I am trying to prove the following proposition.

proposition; If in a framed link $L$ a component $K$ is an unknot with framing zero which links only one other component $H$ geometrically once, then $K \cup H$ may be moved away from the link $L$ without changing framings and cancelled.

This is Proposition 3.3 of the book "Lectures on the topology of 3 manifold" by Nikoli Saveliev. I understood the first half of the proof.

What I don't understand is to show that we can get rid of $K \cup H$. The proof of the book says;

The same move changes crossings of $H$ itself, thereby unknotting $H$ and changing its framing by an even integer. We ended up with the link in Fig 3.22...

Here the same move means that we do a Kirby move with $K$ (sliding a components over $K$). Figure 3.22 is the Hopf link with framing $0$ and some integer $p$.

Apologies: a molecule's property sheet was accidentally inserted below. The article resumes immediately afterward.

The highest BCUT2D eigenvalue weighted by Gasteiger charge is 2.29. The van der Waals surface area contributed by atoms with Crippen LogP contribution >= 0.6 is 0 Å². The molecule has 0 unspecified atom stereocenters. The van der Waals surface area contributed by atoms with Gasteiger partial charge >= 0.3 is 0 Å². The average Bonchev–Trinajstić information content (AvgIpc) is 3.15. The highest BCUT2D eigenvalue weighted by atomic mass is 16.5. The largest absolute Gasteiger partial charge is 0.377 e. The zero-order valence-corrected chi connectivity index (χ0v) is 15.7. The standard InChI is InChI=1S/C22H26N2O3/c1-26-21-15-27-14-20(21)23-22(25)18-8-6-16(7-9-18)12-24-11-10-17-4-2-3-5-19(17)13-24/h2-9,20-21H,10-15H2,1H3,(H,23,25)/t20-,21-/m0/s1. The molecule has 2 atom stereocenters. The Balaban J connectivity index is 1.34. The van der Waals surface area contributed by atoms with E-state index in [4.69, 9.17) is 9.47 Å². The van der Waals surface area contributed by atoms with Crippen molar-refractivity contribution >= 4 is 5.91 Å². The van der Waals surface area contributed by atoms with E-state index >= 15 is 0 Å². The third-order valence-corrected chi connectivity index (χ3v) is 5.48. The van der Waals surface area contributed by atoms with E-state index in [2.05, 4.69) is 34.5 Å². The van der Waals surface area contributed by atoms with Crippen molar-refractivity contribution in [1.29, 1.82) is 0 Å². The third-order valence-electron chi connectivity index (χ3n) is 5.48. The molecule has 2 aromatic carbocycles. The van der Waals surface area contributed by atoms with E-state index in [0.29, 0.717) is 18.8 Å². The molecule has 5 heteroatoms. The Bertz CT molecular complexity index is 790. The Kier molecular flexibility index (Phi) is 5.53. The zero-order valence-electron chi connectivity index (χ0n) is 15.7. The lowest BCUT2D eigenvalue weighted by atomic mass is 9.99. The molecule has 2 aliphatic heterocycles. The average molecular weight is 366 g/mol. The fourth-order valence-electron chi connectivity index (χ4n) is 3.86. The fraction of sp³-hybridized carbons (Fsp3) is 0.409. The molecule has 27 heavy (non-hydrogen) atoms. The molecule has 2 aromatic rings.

Could you tell me how to change the knot $H$ to an unknot? (and then we have a Hopf link with that unknot and $K$.)

I tried to do this for the case when $H$ is trefoil but it seems complicated. Is there any algorithm to do this? Or do we prove this just abstractly?


You can convert $H$ to an unknot by changing crossings. The crossing changes are effected by sliding over $K$ -- by an isotopy you can draw $H$ close to a crossing as a meridian of the strand crossing over and the slide the strand of the undercrossing over it.

For the (standard picture of the) trefoil, changing any of the crossings gives you the unknot. For a general knot, you need to find a set of suitable crossing changes. One way to do this is to choose a 'starting point' on the knot and a direction. Then arrange that as you traverse the knot, the first time you arrive at each crossing you get the overcrossing. This will give you the unknot.


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